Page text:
Long as you brought it up, have we—as a tennis community—done enough to acknowledge the end of an era? And the start of a new one? Consider this: at the start of the decade, Federer, Nadal and Djokovic began 1-2-3 in the rankings. Boy, who can remember those halcyon days? Oh, wait. Seriously, though. Djokovic had just one Major. Serena had 11. Coco Gauff was in kindergarten. And Federer was, allegedly, winding down his career.
Worth noting: the 2019 ATP final marked only the second time since 2002 when none of the big three made it to the final. (Davydenko def. Del Potro in 2009; Dimitrov def. Goffin in 2017.)
—Teddy C., NYC
• Thanks. Noted.
Who do you think wins a "major" title first, Stefanos or Giannis? Do you see them both eventually winning their "major" title? Love your weekly Mailbag.
—Suhrittam Sanyal (Suhritt)
• It’s apples and oranges. Or figs and dates, as it were. But this underscores a point we often make about tennis: it doesn’t take much to change your GPS coordinates. Giannis would have to make it through a regular season and guide his team to the playoffs. Then he would have to win 15 playoff games over four rounds. An awful lot has to go right.
Contrast this with tennis’s Greek Freak. Without minimizing what it takes to win a Slam, he gets hot for two weeks, wins seven matches and…presto! And he gets four chances each year to do it. As a probability exercise as much as anything else, my money is on Tsitsipas.
Side note: both have made it to the semis. Tsitsipas in Australia, 2019. Giannis took the Bucks to the Eastern Conference finals last season.
So, is Rafa’s volley still underrated when every time he hits a nice one Annacone, Courier, McEnroe, Gilbert, Martina tells us his volley is underrated? Just joshing here. It IS a thing of beauty…
• Fair point. At what point do so many people claim Rafa’s volleys are “underrated” that, by definition, they begin rating? For kicks, watch him play doubles at the 2016 Olympics in Rio. Not only was he the best doubles players in the draw; it seemed like every time he volleyed or hit an overhead, the strokes would result in a he-did-NOT-just-do-that highlight.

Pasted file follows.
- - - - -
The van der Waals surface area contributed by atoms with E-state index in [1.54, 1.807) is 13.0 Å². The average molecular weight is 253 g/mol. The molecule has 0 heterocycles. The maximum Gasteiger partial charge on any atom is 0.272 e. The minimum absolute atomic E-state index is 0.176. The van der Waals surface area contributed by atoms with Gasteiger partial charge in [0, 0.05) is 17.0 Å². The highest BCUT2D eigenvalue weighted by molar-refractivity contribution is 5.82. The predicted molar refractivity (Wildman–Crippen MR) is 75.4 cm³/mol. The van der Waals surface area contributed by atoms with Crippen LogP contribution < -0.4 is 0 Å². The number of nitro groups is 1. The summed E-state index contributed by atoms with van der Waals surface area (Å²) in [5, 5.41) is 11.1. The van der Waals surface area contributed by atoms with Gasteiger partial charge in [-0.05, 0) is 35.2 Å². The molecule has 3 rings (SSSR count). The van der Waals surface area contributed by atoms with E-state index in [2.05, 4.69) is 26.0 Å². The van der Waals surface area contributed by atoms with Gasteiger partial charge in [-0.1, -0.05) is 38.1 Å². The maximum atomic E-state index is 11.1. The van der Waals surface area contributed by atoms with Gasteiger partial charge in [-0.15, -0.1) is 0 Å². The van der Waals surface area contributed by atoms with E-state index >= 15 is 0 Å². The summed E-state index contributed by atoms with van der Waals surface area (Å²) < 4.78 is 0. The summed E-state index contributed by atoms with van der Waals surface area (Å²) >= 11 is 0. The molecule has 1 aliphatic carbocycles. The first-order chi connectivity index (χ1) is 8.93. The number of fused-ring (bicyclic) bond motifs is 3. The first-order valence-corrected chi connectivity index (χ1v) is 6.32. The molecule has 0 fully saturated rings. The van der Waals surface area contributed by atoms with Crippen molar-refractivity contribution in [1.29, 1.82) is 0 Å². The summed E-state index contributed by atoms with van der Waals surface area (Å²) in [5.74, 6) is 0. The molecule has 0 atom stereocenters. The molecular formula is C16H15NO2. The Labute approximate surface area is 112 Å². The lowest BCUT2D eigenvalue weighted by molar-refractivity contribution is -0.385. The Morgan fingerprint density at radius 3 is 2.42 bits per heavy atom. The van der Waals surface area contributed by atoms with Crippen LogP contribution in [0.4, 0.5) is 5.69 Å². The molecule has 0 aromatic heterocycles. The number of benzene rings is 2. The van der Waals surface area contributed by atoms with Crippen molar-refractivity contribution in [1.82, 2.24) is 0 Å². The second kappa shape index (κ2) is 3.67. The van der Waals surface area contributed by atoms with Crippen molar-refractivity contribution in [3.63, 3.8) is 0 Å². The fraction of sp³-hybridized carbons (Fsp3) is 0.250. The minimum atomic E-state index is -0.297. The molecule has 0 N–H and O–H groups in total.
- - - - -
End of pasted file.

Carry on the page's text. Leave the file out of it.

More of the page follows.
• Our friend (and fine college player) Ryan Rodenberg is at it again.
• The ATP and Emirates announced a renewal of their highly successful partnership, with the award-winning airline signing on as Premier Partner and Official Airline of the ATP Tour for an additional five years, beginning in 2021. The Premier Partnership renewal underscores over a decade-long commitment to the sport by Emirates.
• Helen of DC take us out:
What's with all the consternation over the ITF and ATP hosting similar events a few weeks apart? Competing ITF and ATP events aren't really a new thing—back in the 90s, there were basically competing “year-end finals.”
Let me take you for a quick spin in the wayback machine, dials set to December 1992. I was studying abroad, in a small town outside Munich. My parents arrived for a visit right after the U.S. had won the Davis Cup, in Fort Worth, and we learned that the “Grand Slam Cup” was just getting underway in Munich. My parents ended up attending some of the matches and really enjoyed it.
Looked up the dates: the Davis Cup finals were December 4-6 and the Grand Slam Cup was December 8-13. Both came after the Tour Championships, which were November 16-20 in Frankfurt. The Grand Slam Cup, an ITF event, was basically a big exo/payday for top players.
Funny one—we found out about the Grand Slam Cup when we saw a spot on German TV about the players arriving. McEnroe, Agassi and Sampras were all supposed to be on the same flight, but when it arrived, only Sampras was on it. He explained that McEnroe and Agassi had stayed in New York to continue celebrating the big win, but had told him he was too young to tag along.